For any activity that is important to your job or company, but you are not currently engaged in, put an “O” next to it and put it in the right-hand side of the grid. In this case, Brian knows coaching his leadership team is really important, but right now he’s too busy fighting fires and he’s not sure how to do it. As a result, it’s shown as zero on the right-hand side of the grid.

Here’s what Brian’s grid looks like:

Step 4 — Choose How to Spend Your Time Effectively & Create an Action Plan

The goal? Use this new insight to determine how to focus your time 2017 so you can devote the majority of your energy on those important activities in the upper right-hand quadrant.

As a result of this exercise, Brian decided to delegate his paperwork, get some mentoring on how to do regular financials reviews and get some coaching on how to be a better coach himself. He’s now conducting regular quarterly strategy retreats with his team. Things are now running so smoothly, he’s using his time in the field as a reward, not an escape. What are the action steps you need to take to move into and stay in the upper right-hand quadrant?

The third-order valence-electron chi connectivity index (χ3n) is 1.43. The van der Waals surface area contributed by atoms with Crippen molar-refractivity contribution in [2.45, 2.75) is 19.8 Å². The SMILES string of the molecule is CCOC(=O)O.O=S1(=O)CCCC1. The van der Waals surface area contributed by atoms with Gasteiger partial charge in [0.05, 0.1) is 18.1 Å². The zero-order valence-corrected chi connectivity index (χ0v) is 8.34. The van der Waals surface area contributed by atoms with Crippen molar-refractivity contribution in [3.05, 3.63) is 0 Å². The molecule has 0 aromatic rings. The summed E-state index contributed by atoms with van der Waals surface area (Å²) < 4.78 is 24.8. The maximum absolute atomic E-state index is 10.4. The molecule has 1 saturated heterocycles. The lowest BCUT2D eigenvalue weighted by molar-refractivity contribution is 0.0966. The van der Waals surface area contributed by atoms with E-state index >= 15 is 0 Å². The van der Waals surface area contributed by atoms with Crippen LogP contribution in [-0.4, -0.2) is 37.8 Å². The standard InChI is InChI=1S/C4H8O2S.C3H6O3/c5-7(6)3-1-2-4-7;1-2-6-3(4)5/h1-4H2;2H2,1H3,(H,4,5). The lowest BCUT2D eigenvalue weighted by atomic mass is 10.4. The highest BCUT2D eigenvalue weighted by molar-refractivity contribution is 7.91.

For example,

  • Delegate or out-source those items in the bottom left-hand quadrant.
  • If it is not important, does anyone need to do it at all? I coach my clients to hold regular “Stop Doing” meetings where all current initiatives and activities are reviewed, and possibly, cancelled if appropriate.
  • If you are not competent at something but it is important to your job, what would it take to make you more competent? Coaching? Training? Mentoring?
  • For activities you’ve marked as an “O” on the grid (important but you’re not currently doing them), how can you create a structure that will encourage you to engage in them on a regular basis? CEO Peer Group? Coaching?
  • If you find yourself spending a lot of time in the upper left-hand quadrant (doing activities that you excel at but are not a good use of your time), think about the opportunity cost of neglecting those important ones in the upper right-hand quadrant.

Step 5 — Share Your Results with Your Direct Reports

Have your direct reports also complete the same exercise and share their results. What are the resulting action steps? Can they take some things off your plate?

Ready to master your time in 2017?

Click here to download your Time Mastery Worksheet.

Lauren Owen is a business coach who specializes in helping owners of established business grow their businesses and get a life at the same time. Find out more about Lauren at

Originally published at on January 13, 2017.